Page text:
Justifying fit and finish
If you’re a product designer this is one of the most important topics you have to deal with. Braden Kowitz of Google Ventures Design, in his recent post Why you should move that button 3px to the left:
“Designers notice the gap between functional and delightful, and that’s why we obsess over the little details. But there’s a very real tradeoff between perfecting the design details and building more functionality: getting the details right often means moving slower…So it’s not enough to say “it looks better this way”. Designers need to make a case for why the team should spend time on fit and finish.
I think that Braden is right here. The difference between people who do something because they can vs. those who focus on it professionally is the details. So, developers who create UI almost never have the attention to detail that a UI designer does. Similarly, a UI designer who writes code doesn’t have the attention to detail about coding practices that a developer does. It works both ways. In many ways the problem is that people can do someone else’s job, passably.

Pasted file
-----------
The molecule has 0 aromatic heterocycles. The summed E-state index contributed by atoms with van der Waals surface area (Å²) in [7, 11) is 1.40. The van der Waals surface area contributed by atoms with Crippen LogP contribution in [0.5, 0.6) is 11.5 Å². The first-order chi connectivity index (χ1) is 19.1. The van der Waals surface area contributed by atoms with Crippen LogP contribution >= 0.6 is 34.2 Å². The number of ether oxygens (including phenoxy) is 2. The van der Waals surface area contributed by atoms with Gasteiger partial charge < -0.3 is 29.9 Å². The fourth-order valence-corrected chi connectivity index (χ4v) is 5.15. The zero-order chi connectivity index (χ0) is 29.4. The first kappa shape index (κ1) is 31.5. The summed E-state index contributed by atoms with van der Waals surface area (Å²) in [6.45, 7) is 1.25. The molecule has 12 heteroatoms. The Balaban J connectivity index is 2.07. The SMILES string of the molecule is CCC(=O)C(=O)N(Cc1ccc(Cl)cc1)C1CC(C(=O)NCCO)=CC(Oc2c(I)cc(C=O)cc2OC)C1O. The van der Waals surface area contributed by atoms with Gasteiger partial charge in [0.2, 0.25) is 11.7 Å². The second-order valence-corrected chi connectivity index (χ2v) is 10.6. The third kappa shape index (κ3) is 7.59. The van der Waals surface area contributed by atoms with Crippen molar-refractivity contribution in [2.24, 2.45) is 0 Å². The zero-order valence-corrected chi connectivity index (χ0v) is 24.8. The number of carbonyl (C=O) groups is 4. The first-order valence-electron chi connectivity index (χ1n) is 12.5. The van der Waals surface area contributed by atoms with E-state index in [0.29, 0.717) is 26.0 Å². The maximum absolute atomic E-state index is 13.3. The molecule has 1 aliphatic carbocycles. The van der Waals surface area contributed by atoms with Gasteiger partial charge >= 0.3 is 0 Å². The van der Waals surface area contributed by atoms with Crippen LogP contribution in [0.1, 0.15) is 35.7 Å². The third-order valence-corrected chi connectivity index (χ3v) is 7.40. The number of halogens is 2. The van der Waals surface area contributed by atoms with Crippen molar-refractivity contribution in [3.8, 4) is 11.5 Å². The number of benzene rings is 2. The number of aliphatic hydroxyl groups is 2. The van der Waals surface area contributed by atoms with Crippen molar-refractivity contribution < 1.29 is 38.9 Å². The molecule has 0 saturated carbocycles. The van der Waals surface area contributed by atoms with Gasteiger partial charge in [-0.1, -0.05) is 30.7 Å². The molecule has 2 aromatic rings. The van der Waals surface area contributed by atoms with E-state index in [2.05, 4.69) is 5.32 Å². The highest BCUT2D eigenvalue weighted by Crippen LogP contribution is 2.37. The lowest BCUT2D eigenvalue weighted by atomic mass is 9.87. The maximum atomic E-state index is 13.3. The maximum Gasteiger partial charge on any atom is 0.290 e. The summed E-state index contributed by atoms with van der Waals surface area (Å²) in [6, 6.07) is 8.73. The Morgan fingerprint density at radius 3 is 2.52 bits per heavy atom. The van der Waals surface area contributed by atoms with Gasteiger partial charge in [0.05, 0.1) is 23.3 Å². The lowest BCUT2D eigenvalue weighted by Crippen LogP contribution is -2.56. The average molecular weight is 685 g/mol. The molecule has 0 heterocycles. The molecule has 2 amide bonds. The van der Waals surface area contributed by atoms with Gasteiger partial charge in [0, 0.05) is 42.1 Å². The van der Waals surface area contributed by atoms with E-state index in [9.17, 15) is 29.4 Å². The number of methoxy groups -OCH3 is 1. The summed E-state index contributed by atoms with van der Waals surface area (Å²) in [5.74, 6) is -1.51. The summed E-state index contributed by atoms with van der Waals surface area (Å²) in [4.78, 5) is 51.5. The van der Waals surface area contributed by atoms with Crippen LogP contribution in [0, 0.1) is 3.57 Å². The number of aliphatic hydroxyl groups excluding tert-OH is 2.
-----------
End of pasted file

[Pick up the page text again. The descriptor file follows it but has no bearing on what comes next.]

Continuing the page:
For product designers, who feel pain when obsessing over these small details, the challenge is clear. Convince others that the extra time is worth it, that taking time to polish the product will change the way people think about it, and that the other, secondary stuff we’re not getting to as a result just isn’t worth it. This has probably always been a problem and will probably always be a problem.
There is, however, an easy test for this. Ask people what products they love most, the ones the use the most. Almost invariably it will be products with an amazing fit and finish, products that someone took a lot of care to get the details right, where someone took the time to move the button 3px to the left.